Dolores Voorhees Woods

(July 24, 1933 - Jan. 4, 2023)


Dolores Woods died of pneumonia at the Billings Clinic the morning of Jan. 4, 2023. She was a resident at Canyon Creek Memory Care for the past five years.

Dolores Jeanette Voorhees was born July 24, 1933, to Bess Lambert and Sydney Chester Voorhees in Sturgis, South Dakota, the last of seven children and the first girl. In celebration, her father, a land assessor, closed the courthouse in Meade County the day she was born. She was lovingly cared for and teased by her brothers and grew up in a rural home with all of them — her parents, her four grandparents, a sister-in-law, and a favorite nephew, Herk, who was born when she was 5.

She graduated from Sturgis High School as salutatorian and attended Jamestown College in North Dakota, studying English. While visiting her brother, Rodney, in Valley City, she met William Montgomery Woods, who was a college student there. They began a romance that included daily correspondence.

Her father insisted she live one year independently before marriage, so Dolores left college to teach sixth grade in the fall of 1953 in Powell, Wyoming. She and Bill were married on June 12, 1954, and after a summer on Lake Metigoshe where she recovered from foodborne hepatitis contracted at the reception, they moved to Carrington, North Dakota, to teach for one year. They returned to Powell where Bill taught biology at Powell High School. Women expecting children were not allowed to be in the classroom; she left public schools to raise their four daughters.

After Bill taught her to boil water, Dolores began to make home with verve, developing into a rigorous home economist, an ambitious and talented cook who baked nine loaves of bread every week (or more) and an excellent seamstress. She sewed toys, home decorations, most of the girls’ fashionable wardrobes, Bill’s shirts, and astonishing quilts. Dolores saw nothing formidable in any of her many pursuits, believing “if you can read, you can cook.” Or sew. Or make paper.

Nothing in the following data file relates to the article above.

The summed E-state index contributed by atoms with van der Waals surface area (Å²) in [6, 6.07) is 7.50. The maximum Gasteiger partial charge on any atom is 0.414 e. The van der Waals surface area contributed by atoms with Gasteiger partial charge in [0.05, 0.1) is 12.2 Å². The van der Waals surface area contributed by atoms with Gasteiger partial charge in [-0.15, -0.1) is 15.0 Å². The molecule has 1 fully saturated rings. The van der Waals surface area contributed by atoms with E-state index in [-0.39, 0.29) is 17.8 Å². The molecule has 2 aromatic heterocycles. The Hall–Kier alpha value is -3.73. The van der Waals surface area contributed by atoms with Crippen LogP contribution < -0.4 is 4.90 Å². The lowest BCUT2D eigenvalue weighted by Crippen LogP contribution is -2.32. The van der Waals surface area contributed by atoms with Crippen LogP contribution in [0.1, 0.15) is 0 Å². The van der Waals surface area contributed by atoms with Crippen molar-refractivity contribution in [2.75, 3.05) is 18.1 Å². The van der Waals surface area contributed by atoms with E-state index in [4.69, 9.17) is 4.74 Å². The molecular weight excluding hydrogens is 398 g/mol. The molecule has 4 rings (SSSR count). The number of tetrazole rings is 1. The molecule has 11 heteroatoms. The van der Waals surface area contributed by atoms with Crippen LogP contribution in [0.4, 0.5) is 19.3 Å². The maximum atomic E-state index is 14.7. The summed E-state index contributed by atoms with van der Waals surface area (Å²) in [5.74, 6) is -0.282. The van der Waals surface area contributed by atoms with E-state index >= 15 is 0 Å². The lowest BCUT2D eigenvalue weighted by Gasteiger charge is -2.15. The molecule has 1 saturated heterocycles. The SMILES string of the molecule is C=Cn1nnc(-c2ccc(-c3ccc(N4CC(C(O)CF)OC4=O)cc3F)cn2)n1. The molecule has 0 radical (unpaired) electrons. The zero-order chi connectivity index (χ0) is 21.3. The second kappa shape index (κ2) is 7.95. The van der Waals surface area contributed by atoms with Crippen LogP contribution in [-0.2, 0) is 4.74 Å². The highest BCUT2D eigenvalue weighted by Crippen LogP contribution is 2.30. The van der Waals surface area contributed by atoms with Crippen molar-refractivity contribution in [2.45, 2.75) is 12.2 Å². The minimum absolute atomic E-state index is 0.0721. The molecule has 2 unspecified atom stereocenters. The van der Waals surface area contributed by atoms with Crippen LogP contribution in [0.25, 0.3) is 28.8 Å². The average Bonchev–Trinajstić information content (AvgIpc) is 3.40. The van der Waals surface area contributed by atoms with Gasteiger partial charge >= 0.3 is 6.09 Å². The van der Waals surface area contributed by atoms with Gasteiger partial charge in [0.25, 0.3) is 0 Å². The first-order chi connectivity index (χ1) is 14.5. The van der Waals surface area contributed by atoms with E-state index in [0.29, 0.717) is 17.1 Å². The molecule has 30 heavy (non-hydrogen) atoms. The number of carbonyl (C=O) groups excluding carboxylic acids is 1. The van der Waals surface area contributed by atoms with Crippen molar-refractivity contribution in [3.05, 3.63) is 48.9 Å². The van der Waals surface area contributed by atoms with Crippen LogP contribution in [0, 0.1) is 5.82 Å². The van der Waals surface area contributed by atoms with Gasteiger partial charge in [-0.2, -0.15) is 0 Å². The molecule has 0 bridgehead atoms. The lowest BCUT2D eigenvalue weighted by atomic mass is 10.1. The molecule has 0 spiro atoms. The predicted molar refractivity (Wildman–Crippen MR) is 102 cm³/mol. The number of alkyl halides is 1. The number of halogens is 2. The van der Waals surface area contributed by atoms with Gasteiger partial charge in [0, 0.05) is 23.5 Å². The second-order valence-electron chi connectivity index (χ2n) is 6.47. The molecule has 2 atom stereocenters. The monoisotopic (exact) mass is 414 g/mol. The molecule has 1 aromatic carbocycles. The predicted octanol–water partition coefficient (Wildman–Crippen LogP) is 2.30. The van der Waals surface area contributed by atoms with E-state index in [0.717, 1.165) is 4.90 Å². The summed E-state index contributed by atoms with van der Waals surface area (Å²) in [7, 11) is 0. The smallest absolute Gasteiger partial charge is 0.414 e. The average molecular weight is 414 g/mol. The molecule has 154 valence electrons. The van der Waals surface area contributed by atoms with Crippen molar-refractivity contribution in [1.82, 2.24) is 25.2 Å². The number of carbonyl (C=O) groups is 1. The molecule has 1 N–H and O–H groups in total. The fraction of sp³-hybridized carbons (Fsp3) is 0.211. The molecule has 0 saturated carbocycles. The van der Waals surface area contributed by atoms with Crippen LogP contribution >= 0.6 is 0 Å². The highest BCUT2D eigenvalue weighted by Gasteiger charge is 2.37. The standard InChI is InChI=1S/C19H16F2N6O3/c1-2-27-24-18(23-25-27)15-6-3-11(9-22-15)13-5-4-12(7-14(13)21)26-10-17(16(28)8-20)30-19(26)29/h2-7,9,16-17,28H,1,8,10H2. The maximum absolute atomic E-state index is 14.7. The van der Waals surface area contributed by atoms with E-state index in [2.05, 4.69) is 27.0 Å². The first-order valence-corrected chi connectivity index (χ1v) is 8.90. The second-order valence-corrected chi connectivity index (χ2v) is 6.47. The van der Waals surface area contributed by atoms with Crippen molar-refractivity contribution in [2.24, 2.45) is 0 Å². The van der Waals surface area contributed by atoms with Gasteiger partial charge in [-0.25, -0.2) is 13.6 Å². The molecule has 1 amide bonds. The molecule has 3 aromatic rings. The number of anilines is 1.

She was rarely idle and could keep her hands knitting even after falling asleep in her chair in the evening. Her self-motivation and discipline were the envy of friends and family. She was the extraordinary creative spirit who remained perpetually organized and productive.

A community servant, she was part of Fine Arts, P.E.O., League of Women Voters and served on the school board from 1994-99. Cornerstones of her life were substitute teaching in Powell Middle School, serving as organist at St. John’s Episcopal Church for 50 years, and teaching piano lessons to hundreds of Powell students, some of whom became her favorite people.

Her home was always filled with a snug place to sit, interesting things to look at, to play with, to read, to listen to, and to laugh about. She worked the crossword daily with sharp No. 2 pencils she stored eraser down. Her intellect and humor were also sharp; she collected close friends with whom she could share these gifts as well as hilarious greeting cards. Coffee was almost always on, or tea, or a cold beer in the perfect glass late in the day.

Dolores was preceded in death by her parents, spouse, and all her brothers. She is survived by her daughters, Jane Voorhees Woods and spouse Ray Patrick O’Brien; Sue Lambert Woods; Ann Krogen Woods and spouse Angus MacKenzie Campbell III; Megan Woods Nickles and spouse Lloyd Steven Nickles, Jr.

Her grandparenting accommodated the unique personalities of each child, and she is known among them for giving goofy and meaningful gifts, including baby quilts, college quilts, bespoke dresses, piano lessons, stuffed kitties, Grandfather’s tools, floor mats for the truck and field tweezers. All seven grandchildren survive her: Ann Serafini Woods of King City, Oregon; Josey Lloyd Nickles of Williston, North Dakota; Elizabeth Megan Schloesser of Colorado Springs, Colorado; Montgomery Woods Nickles of Columbus, Montana; MacKenzie Ann Campbell of Seoul, South Korea; Grant Voorhees Nickles of Salt Lake City, Utah, and John Krogen Campbell of Grand Junction, Colorado.

Dolores read obituaries faithfully. We hope this one had enough good names and is one she would have clipped out to put on the fridge with a Planned Parenthood magnet, next to a New Yorker cartoon and a copy of W.H. Auden’s poem “Funeral Blues.”

Memorials may be made to the Bill and Dolores Woods scholarship at Northwest College in Powell, to honor all those pursuing education in and out of the public school classroom.

A memorial service with piano music is planned for July 24, 2023, her 90th birthday, at St. John’s Episcopal Church.